Mykola took off the handcuffs. I massaged my wrists. Yurko plugged in the kettle. I asked:

“Guys, don’t you feel sorry about me?”

Mykola answered:

“That’s inappropriate question, Sania. That’s too intimate, no answer can be given. But if you want to know: we’re doing our job. But when it’s done, no man in the whole world would miss you more. Believe me, for us it’s also crucial test.”

“You’re bitches,” I said spitting.

The water’s boiled. Yurko made tea. Mykola offered me the chair saying:

“Have a sit, Saniok.”

I did so.

Yurko put the cup in front of me.

Mykola was looking outside iron-barred window.

Yurko’s looking for something in the folder.

I picked up the cup. I blew off the yellow foam. I made a sip. I thought: “Why am I clinging to these images so much? I won’t become professional soccer player anyway, Nastia is going to marry Glek soon and ice-cream won’t be as tasty as it was in childhood. Then why should I drag myself along this path? To lie in ravines, make mother’s life shorter and be a burden to friends and relatives? Better death than disgrace!”

I put the cup away. I took the chair to the centre of the room. I stood there a bit and then climbed it. I looked at the rope…


“Nooooo!” I shouted at the top of my lungs, jumping to my feet and waving with my hands, like a lunatic. “I have got a dream! I do! I almost forgot. It’s small, but I have it! Honestly.”

“Calm down, lad, it’s all right. There are people around you,” addressed me bearded man. He was sitting three benches away from me, and seemed the only one, who wasn’t terrified with my yelling. “They are all people here, no monsters, look around carefully.”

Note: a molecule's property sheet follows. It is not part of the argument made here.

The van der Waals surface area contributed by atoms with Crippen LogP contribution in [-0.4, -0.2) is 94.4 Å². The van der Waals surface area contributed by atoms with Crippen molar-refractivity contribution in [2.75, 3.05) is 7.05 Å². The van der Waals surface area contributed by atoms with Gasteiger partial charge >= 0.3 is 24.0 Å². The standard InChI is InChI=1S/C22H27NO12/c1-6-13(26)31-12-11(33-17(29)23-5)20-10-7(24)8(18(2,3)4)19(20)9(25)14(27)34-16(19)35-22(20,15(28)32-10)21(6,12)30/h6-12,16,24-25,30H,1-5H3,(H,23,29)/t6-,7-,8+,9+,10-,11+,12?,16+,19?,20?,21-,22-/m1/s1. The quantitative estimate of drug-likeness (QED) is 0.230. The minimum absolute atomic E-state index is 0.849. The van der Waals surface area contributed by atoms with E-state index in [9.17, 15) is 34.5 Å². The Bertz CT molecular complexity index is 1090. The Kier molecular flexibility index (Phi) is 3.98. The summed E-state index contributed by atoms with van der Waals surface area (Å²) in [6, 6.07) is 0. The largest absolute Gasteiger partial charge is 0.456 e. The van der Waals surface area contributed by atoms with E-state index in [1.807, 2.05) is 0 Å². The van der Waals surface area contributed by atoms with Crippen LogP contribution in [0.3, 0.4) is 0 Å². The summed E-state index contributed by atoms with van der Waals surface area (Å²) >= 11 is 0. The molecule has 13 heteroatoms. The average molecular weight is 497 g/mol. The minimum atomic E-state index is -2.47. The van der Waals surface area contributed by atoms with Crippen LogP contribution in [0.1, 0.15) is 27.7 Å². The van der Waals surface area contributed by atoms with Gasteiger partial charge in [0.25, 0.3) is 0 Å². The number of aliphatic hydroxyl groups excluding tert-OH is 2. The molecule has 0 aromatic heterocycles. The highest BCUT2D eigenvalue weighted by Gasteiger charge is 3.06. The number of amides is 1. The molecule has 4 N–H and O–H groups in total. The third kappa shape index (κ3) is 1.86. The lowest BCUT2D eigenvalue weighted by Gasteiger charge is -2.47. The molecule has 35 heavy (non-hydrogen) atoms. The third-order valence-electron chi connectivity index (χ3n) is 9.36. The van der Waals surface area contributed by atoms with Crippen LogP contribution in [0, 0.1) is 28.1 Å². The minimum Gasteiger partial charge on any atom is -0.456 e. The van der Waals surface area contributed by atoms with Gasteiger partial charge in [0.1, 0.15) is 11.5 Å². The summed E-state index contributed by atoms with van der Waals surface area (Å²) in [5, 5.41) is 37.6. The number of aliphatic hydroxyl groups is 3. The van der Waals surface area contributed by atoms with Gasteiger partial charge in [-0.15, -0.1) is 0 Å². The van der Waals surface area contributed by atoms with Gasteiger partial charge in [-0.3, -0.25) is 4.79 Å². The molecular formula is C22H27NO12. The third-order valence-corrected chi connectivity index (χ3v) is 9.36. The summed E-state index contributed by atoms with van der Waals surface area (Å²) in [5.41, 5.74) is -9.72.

I swayed blinking and understanding nothing at all.

“It’s a good thing you have got your dream,” he said with some notes of sorrow in his voice, looking out of the window and observing landscape carelessly.

The train was rumbling…



Yes, I’m a genius. There’s nothing I can do about it. I have to live with this. You can’t become god right away. Who made up rules so stupid?!… Although, frankly speaking, I yet like to discover sometimes. I’m amused a bit, some kind of balm for a wound… Simple example: I walk along the street. I know everything. There’s thought in my head: “Sashko, you are god for real! Of course, for you it’s difficult to realize this, but you’re god in a flesh!” Suddenly I come across Natalka… I’m impressed. I’m shocked with her beauty. And I’m not god anymore. Gods don’t run after girls and they don’t care about big brown eyes. I’m simply genius. So I say to Natalka straight:

“I am sorry to trouble you, but I’m a genius! And I want to get to know you better.”

Natalka is slightly confused. It’s natural: not every day one can see genius in person. She says:

“That’s so unexpected. I don’t know…”

I say:

“Don’t you worry, I know everything! My name is Sashko and I’m a genius!